Dear Brothers and Sisters
We have reached the eve of the Easter Triduum. The next three days are commonly known as 'holy' because they allow us to relive the event central to our Redemption. They lead us to the nucleus of Christian faith: the passion, death and resurrection of Jesus Christ. These three days could be considered one single day. They make up the heart and are the key to both the liturgical year and the life of the Church. At the end of Lent we also enter that climate which Christ himself experienced back then in Jerusalem.
We want to rekindle in ourselves the living memory of the suffering which our Lord endured for us and to joyously prepare ourselves for next Sunday "the true Passover, which the Blood of Christ has covered with glory, the Passover on which the Church celebrates the Feast that is the origin of all feasts" as stated in the preface for Easter in the Ambrosian rite.
Tomorrow, Holy Thursday, the Church remembers the Last Supper during which our Lord, on the eve of his own passion and death, institutes the sacrament of the Eucharist and that of ministerial priesthood. On that same evening, Jesus gave us a new commandment, "mandatum novum," the commandment of brotherly love.
Tomorrow morning, before entering the Easter triduum, but very closely tied to it, the "Chrism Mass" will take place in every diocese during which the bishop and priests of the diocese renew their promises made at ordination.
Also, the oils used to celebrate the sacraments are blessed: the oil for the catechumen, the oil for the sick and the holy chrism. It is one of the most important moments in the life of every Christian diocese, which, gathered around it's pastor, strengthens it's unity and faith in Christ, the supreme and eternal priest.
In the evening during the [...] Mass, we remember the Last Supper when Christ gave himself to all of us as the food of salvation, as the drug of immortality and the mystery of the Eucharist— source and pinnacle of Christian life.
Through this sacrament of salvation the Lord offered and realized for all those who believe in him, the most intimate union possible between our lives and his. With the humble and most expressive gesture of washing someone's feet, we are reminded how much Christ did for his Apostles.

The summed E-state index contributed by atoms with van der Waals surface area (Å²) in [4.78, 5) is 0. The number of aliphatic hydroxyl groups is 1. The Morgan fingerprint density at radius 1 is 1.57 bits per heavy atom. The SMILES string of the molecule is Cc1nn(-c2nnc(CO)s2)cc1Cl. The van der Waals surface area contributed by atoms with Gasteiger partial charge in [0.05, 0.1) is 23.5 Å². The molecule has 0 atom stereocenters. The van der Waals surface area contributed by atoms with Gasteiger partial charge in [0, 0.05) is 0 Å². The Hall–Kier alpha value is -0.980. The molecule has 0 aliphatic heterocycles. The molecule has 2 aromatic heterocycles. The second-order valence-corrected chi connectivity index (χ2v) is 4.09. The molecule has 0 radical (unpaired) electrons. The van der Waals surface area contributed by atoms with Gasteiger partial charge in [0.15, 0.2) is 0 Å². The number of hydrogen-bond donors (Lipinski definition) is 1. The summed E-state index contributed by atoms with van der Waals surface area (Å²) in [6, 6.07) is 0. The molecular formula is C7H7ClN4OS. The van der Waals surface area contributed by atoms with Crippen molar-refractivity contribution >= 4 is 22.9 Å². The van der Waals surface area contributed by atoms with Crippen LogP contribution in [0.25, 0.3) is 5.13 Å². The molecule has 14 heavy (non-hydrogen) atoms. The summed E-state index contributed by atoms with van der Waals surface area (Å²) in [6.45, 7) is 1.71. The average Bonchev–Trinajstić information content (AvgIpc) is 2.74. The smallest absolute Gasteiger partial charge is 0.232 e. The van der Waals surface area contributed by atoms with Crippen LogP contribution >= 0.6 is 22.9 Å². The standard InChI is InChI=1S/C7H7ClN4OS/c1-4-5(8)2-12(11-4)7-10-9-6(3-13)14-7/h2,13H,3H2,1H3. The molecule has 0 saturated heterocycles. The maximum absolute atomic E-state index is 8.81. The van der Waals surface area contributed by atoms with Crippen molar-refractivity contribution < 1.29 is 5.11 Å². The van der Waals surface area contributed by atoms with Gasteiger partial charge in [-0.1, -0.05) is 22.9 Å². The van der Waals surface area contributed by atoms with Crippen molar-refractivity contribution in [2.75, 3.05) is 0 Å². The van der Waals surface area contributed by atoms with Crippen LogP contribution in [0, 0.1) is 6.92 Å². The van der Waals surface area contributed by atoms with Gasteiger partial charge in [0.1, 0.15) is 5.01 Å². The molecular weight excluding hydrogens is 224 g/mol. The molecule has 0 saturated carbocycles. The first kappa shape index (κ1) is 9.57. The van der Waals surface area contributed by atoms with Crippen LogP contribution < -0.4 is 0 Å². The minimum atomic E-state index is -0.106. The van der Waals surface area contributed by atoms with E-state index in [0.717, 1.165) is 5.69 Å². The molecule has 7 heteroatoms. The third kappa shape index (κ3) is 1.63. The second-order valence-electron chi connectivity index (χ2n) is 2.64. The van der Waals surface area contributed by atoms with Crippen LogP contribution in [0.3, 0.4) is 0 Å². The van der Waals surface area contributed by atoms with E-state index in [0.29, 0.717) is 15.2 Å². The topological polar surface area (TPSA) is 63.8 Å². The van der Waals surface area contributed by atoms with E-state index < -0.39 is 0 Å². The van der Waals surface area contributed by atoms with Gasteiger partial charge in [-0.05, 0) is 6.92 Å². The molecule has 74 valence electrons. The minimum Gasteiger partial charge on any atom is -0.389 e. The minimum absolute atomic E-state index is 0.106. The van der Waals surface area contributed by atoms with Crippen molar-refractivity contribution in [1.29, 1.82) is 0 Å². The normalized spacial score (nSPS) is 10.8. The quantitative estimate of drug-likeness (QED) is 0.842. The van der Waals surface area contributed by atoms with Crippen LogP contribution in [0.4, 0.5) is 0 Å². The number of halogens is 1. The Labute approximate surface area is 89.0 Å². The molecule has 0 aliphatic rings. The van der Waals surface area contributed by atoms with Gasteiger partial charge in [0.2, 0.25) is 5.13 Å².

Washing their feet was a concrete way of exclaiming the primacy of his love, a love that serves even to the point of giving oneself, anticipating as well the supreme sacrifice of giving his life, which he was to do the following day on Calvary. According to a beautiful tradition, the faithful close on Holy Thursday for a vigil of prayer and Eucharistic adoration enabling them to relive the agonies that Christ suffered at Gethsemane more vividly.
On Good Friday we remember the passion, crucifixion and death of Christ. On this day the Church does not celebrate mass, but the Christian community gathers to consider the mystery of sin and evil that oppress humanity. They revisit, in the light of the word of God, the sufferings of Christ that atone for this evil.
After they have listened to the retelling of the passion of Christ, the congregation prays for all the necessities of the Church and of the world, they pay homage to the cross and take the consecrated bread and wine kept from the [...] Mass of the previous day.
By way of further invitation to consider the passion and death of the Redeemer, to express their love and to enable the faithful to participate in the suffering of Christ, Christian tradition has created popular processions and holy representations which aim to impress ever more deeply on the souls of the faithful a sense of having truly participated in the redemptive sacrifice of Christ.
The [Way of the Cross] stands out among these. Over the years it has been enriched with many spiritual and artistic expressions linked to the sensitivities of the various cultures.